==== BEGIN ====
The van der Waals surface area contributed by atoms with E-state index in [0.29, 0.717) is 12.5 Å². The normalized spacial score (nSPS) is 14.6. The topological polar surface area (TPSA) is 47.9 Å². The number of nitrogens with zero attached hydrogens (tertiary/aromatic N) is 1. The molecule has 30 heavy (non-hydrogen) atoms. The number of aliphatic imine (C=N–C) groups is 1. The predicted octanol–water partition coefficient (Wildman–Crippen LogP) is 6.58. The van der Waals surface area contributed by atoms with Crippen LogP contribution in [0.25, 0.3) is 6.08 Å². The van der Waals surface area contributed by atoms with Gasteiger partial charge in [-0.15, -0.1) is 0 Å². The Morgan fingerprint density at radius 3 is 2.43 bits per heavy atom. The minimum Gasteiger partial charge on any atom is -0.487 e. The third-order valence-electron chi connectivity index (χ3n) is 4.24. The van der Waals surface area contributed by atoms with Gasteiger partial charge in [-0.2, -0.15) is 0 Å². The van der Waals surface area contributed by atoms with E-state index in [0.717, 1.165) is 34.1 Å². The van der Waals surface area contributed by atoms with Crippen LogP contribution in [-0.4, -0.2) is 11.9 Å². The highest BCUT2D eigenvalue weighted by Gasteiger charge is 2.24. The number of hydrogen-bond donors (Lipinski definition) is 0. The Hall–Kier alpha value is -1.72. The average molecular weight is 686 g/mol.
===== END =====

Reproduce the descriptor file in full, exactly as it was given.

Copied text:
The van der Waals surface area contributed by atoms with E-state index in [0.29, 0.717) is 12.5 Å². The normalized spacial score (nSPS) is 14.6. The topological polar surface area (TPSA) is 47.9 Å². The number of nitrogens with zero attached hydrogens (tertiary/aromatic N) is 1. The molecule has 30 heavy (non-hydrogen) atoms. The number of aliphatic imine (C=N–C) groups is 1. The predicted octanol–water partition coefficient (Wildman–Crippen LogP) is 6.58. The van der Waals surface area contributed by atoms with Crippen LogP contribution in [0.25, 0.3) is 6.08 Å². The van der Waals surface area contributed by atoms with Gasteiger partial charge in [-0.15, -0.1) is 0 Å². The Morgan fingerprint density at radius 3 is 2.43 bits per heavy atom. The minimum Gasteiger partial charge on any atom is -0.487 e. The third-order valence-electron chi connectivity index (χ3n) is 4.24. The van der Waals surface area contributed by atoms with Gasteiger partial charge in [-0.2, -0.15) is 0 Å². The van der Waals surface area contributed by atoms with E-state index in [0.717, 1.165) is 34.1 Å². The van der Waals surface area contributed by atoms with Crippen LogP contribution in [-0.4, -0.2) is 11.9 Å². The highest BCUT2D eigenvalue weighted by Gasteiger charge is 2.24. The number of hydrogen-bond donors (Lipinski definition) is 0. The Hall–Kier alpha value is -1.72. The average molecular weight is 686 g/mol.